Journeymen in South Carolina get their certification from the Municipal Association of South Carolina (MASC), but they must provide proof of 2 years of work experience.

PROV, Inc. supervises the exams for this certificate, and you must fill in an application, mail it along with the work experience proof, and then you can take the exam if you’re approved.

You can reference the 2014 National Electric Code and the American Electrician’s Handbook during the 3-hour long examination.

You’ll have to answer 70 questions that cover these topics:

  • Wiring Methods & Materials – 22 questions
  • Wiring & Protection – 14 questions
  • Communication Systems – 4 questions
  • Equipment for General Use – 6 questions
  • General Electrical Theory & Principles – 9 questions
  • Motors & Controls – 3 questions
  • Plan Reading – 4 questions
  • Special Conditions – 3 questions
  • Special Equipment – 3 questions
  • Special Occupancies – 2 questions

The journeyman certification must be renewed every year, but you’ll receive a reminder some 60 days before the deadline.

Become a Master Electrician

You only have to become a master electrician if you plan on becoming an electrical contractor later on.

Only journeymen can apply for this license after they gained 4 years of work experience.

Just like above, you have to apply to take the exam and provide proof of your experience.

You can use the following books during the 4-hour long exam:

  • 2014 National Electric Code
  • 2012 National Fire Alarm and Signaling Code
  • American Electrician’s Handbook

You’ll have to answer 100 questions, they might have more than 1 correct answer, and these are the covered topics:

  • Equipment for General Use – 10 questions
  • General Electrical Knowledge – 15 questions
  • Motors & Controls – 5 questions
  • Plan Reading – 5 questions
  • Special Conditions – 5 questions
  • Special Equipment – 5 questions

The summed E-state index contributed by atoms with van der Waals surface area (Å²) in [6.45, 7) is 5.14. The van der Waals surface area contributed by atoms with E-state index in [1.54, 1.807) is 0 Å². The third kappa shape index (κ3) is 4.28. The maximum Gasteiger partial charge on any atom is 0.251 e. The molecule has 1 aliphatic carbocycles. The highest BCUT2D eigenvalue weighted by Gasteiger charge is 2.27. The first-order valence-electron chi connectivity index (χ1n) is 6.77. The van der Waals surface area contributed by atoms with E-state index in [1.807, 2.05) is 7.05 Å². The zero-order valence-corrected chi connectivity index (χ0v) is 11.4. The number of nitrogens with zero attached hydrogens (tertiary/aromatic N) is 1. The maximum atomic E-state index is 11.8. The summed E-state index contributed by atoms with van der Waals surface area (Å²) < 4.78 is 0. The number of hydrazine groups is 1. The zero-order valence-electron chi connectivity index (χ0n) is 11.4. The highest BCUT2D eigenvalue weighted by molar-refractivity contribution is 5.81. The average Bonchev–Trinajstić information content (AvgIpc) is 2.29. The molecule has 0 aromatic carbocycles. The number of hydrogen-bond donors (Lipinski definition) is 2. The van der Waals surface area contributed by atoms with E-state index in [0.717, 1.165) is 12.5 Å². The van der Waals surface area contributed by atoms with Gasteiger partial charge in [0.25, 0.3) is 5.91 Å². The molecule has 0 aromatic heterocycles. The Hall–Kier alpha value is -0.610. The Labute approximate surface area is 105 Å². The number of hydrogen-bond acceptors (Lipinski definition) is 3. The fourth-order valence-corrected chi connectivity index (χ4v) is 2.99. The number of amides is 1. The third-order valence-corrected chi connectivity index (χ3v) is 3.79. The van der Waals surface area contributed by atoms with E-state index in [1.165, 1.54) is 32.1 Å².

• Special Occupancies – 7 questions
  • Wiring & Protection – 18 questions
  • Wiring Methods & Materials – 25 questions
  • Low Voltage Communication Systems – 5 questions

The process to renew your master electrician license is the same as for journeyman.

Become an Independent Electrical Contractor

At this stage, it is the South Carolina Department of Labor, Licensing, and Regulation (DLLR) who issues licenses.

You can become either a mechanical or a residential electrical contractor, and this means you can either work on commercial spaces or on residences, respectively.

Requirements to become a mechanical-electrical contractor:

  • Pass the technical exam
  • Pass the business and law exam
  • Prove 2 years of experience – must be in your field and in the 5 years before your application

Make sure to carefully read this exam bulletin as it has information regarding the exams, study materials, and the registration form.

This application form will help you determine if you must also submit a financial statement balance sheet:

  • Use this form if you plan on bidding on jobs valued up to $30,000
  • If the jobs have a higher value, you must consult with an accountant

Make sure your application also contains a proof of your experience, finances, and proof you passed the exams.

You’ll get your license if you’re approved, and you must renew it every 2 years.

Additionally, you’ll have to check with the authorities in the city you work, to make sure you don’t need to meet extra requirements.

Residential Electrical Contractor

This license limits your work on 1 or 2 family homes, apartment buildings that are 3 stories tall and with less than 16 units.

Just like above, you’ll have to pass 2 exams for which you apply and make sure to study this exam bulletin for it contains all the information you might be needing to know.

You renew your license every 2 years.

Depending on where you’ll work, you might have to meet additional requirements.